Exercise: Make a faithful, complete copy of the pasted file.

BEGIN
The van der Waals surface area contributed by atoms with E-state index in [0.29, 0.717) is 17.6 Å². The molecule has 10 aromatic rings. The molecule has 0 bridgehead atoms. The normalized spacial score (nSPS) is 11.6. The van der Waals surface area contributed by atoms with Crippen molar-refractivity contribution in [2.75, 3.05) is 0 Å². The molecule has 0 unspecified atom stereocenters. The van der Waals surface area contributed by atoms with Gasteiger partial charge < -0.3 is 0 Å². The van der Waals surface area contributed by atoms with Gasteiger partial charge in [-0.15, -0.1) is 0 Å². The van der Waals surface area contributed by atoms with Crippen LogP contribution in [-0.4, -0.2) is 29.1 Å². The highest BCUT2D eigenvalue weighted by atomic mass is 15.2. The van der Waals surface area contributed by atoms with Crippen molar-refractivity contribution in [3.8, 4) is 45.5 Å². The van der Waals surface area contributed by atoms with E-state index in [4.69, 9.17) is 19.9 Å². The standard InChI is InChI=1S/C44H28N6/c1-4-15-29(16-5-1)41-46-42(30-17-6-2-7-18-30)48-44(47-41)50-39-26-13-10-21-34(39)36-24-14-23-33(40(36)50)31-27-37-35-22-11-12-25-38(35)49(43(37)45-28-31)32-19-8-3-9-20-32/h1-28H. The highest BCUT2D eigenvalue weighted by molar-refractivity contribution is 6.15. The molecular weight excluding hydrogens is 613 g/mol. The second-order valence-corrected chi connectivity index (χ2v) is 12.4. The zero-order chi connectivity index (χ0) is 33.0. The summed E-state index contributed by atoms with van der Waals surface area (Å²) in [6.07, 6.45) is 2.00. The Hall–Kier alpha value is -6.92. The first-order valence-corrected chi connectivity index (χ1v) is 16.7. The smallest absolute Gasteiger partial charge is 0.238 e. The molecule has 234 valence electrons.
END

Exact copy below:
The van der Waals surface area contributed by atoms with E-state index in [0.29, 0.717) is 17.6 Å². The molecule has 10 aromatic rings. The molecule has 0 bridgehead atoms. The normalized spacial score (nSPS) is 11.6. The van der Waals surface area contributed by atoms with Crippen molar-refractivity contribution in [2.75, 3.05) is 0 Å². The molecule has 0 unspecified atom stereocenters. The van der Waals surface area contributed by atoms with Gasteiger partial charge < -0.3 is 0 Å². The van der Waals surface area contributed by atoms with Gasteiger partial charge in [-0.15, -0.1) is 0 Å². The van der Waals surface area contributed by atoms with Crippen LogP contribution in [-0.4, -0.2) is 29.1 Å². The highest BCUT2D eigenvalue weighted by atomic mass is 15.2. The van der Waals surface area contributed by atoms with Crippen molar-refractivity contribution in [3.8, 4) is 45.5 Å². The van der Waals surface area contributed by atoms with E-state index in [4.69, 9.17) is 19.9 Å². The standard InChI is InChI=1S/C44H28N6/c1-4-15-29(16-5-1)41-46-42(30-17-6-2-7-18-30)48-44(47-41)50-39-26-13-10-21-34(39)36-24-14-23-33(40(36)50)31-27-37-35-22-11-12-25-38(35)49(43(37)45-28-31)32-19-8-3-9-20-32/h1-28H. The highest BCUT2D eigenvalue weighted by molar-refractivity contribution is 6.15. The molecular weight excluding hydrogens is 613 g/mol. The second-order valence-corrected chi connectivity index (χ2v) is 12.4. The zero-order chi connectivity index (χ0) is 33.0. The summed E-state index contributed by atoms with van der Waals surface area (Å²) in [6.07, 6.45) is 2.00. The Hall–Kier alpha value is -6.92. The first-order valence-corrected chi connectivity index (χ1v) is 16.7. The smallest absolute Gasteiger partial charge is 0.238 e. The molecule has 234 valence electrons.